The chairwoman of a committee scheduled this week to evaluate Columbia Association President Deborah O. McCarty has resigned from that post, saying the recent community controversy would make a performance review a "waste of time."
Pearl Atkinson-Stewart, chairwoman of the Management Appraisal Committee, said meeting Thursday to determine how well McCarty has met her performance goals -- and whether to give her a raise or bonus -- would be "inappropriate because it has become crystal clear that the majority and the minority of the board have already decided their positions." The meeting had been planned before the controversy began.
The Columbia Council has consistently voted 7-3 in favor of McCarty on leadership, performance and business finance matters.
"If we voted against [the compensation recommendation], we still couldn't stop it," Atkinson-Stewart said yesterday.
Atkinson-Stewart, who is vice chairwoman of the council, has repeatedly voted in the minority with Kirk Halpin of Kings Contrivance and Earl Jones of Oakland Mills. All three have called for McCarty to step down.
In a largely symbolic gesture of concern about the issue, the council voted last month to reconfigure the four-member committee as a "committee of the whole" -- meaning all 10 council members sit on it -- even though the president's performance goals were set last year. The only step remaining is for the full council to "grade" McCarty and determine her compensation.
Last spring, the council gave McCarty a $5,000 raise, making her salary $130,000.
McCarty returned to work full time last week from an "intermittent" two-month leave. She said her family has joined her and that her son, who had received medical treatment in Atlanta, is back in school in Howard County.
In response to Atkinson- Stewart's written request Sunday that the review be canceled, Joseph Merke, Columbia Council chairman, said it will take place at 7 p.m. Thursday as planned.
"I do not understand your reason for wishing to cancel the MAC meeting," he responded. "The goals were set, the year is up and the evaluation should go forward."
Merke said: "Your duty is to be chair for this meeting and complete the task. I expect to see everyone Thursday night."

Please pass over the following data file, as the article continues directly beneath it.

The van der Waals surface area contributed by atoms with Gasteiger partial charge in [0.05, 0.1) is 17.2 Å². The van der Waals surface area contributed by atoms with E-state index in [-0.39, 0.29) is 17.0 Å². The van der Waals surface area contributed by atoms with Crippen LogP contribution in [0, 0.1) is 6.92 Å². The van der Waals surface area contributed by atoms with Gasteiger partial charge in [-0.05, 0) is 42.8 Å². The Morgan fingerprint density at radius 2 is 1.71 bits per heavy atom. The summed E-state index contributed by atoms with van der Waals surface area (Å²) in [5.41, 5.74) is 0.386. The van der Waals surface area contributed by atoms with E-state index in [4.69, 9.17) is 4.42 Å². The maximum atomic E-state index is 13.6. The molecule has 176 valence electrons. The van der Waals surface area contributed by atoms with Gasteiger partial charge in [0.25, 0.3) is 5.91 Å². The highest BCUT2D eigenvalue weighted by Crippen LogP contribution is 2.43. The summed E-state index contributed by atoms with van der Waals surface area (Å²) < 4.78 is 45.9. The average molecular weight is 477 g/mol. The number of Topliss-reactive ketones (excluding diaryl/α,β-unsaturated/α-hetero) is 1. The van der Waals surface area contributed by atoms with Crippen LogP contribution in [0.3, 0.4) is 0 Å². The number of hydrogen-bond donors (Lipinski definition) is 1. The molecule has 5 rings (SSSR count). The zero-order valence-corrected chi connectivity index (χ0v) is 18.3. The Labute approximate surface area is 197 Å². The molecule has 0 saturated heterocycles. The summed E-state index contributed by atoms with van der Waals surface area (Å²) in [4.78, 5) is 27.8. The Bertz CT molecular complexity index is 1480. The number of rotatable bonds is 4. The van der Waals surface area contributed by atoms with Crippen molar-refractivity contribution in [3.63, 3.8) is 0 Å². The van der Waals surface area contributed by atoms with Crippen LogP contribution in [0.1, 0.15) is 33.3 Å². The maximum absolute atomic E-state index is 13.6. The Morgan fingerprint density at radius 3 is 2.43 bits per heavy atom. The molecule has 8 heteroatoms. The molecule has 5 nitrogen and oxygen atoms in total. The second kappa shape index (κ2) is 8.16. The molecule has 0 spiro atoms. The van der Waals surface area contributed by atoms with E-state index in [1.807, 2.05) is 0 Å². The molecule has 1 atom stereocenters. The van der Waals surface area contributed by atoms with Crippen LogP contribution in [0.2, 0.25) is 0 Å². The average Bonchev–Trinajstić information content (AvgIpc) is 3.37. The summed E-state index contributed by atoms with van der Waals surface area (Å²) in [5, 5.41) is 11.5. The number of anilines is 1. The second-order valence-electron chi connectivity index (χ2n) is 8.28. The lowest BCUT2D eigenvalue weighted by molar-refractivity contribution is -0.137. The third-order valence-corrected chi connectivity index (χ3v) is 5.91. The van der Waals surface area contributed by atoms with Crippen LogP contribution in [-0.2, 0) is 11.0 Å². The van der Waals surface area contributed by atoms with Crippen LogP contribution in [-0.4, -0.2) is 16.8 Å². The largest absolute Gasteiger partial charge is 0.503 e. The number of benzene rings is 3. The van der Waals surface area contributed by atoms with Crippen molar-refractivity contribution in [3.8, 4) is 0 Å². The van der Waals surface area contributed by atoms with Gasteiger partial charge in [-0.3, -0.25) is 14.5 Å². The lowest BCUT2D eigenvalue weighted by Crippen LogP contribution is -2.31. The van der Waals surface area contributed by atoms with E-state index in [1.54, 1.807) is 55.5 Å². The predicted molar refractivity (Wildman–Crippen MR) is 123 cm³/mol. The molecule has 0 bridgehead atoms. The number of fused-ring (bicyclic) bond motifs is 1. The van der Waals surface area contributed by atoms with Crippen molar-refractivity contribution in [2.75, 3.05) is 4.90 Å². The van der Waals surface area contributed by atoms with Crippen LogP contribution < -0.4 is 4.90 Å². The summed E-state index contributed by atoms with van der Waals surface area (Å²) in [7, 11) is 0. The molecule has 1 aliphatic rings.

Atkinson-Stewart said she plans to attend the meeting but will not lead it. She said Merke should assume that role because it will be a meeting of "all the council members."
The committee's goals were set by Atkinson-Stewart, Merke, Halpin and Jean S. Friedberg Jr. of Hickory Ridge, with input from McCarty. The full council approved them.
Halpin said yesterday that the review will not address whether McCarty is the right person for the job: "I don't believe that the MAC process ever intended to focus upon the larger issue of whether Ms. McCarty is a competent leader of the Columbia Association, and whether or not she should be fired.
"It is my understanding that the MAC will merely determine whether Ms. McCarty met the goals that were jointly set by her and the MAC, and then determine how much of a raise or bonus she will receive."
Adam Rich, the River Hill council representative, suggested last month that 10 people join the review committee. Merke and Atkinson-Stewart opposed that, but it never came to a vote.
In her memo to Merke, Atkinson-Stewart wrote: "Over the last few weeks there [has] been much said regarding the fairness in evaluating the President. It takes the majority of the Board to decide on the evaluation/compensation of the President and that has been established by the recent public comments and expressed positions. This is a waste of time to proceed, when the results have been delivered publicly already by those for (7) and against (3)."
Rich said other council members are "willing to keep an open mind and critique the president and CA's performance on the facts, not the emotions du jour."
The committee meeting will be closed. McCarty said yesterday that she will hold question-and- answer sessions from 10 a.m. to noon Saturday and from 3 p.m. to 5 p.m. Sunday at CA headquarters.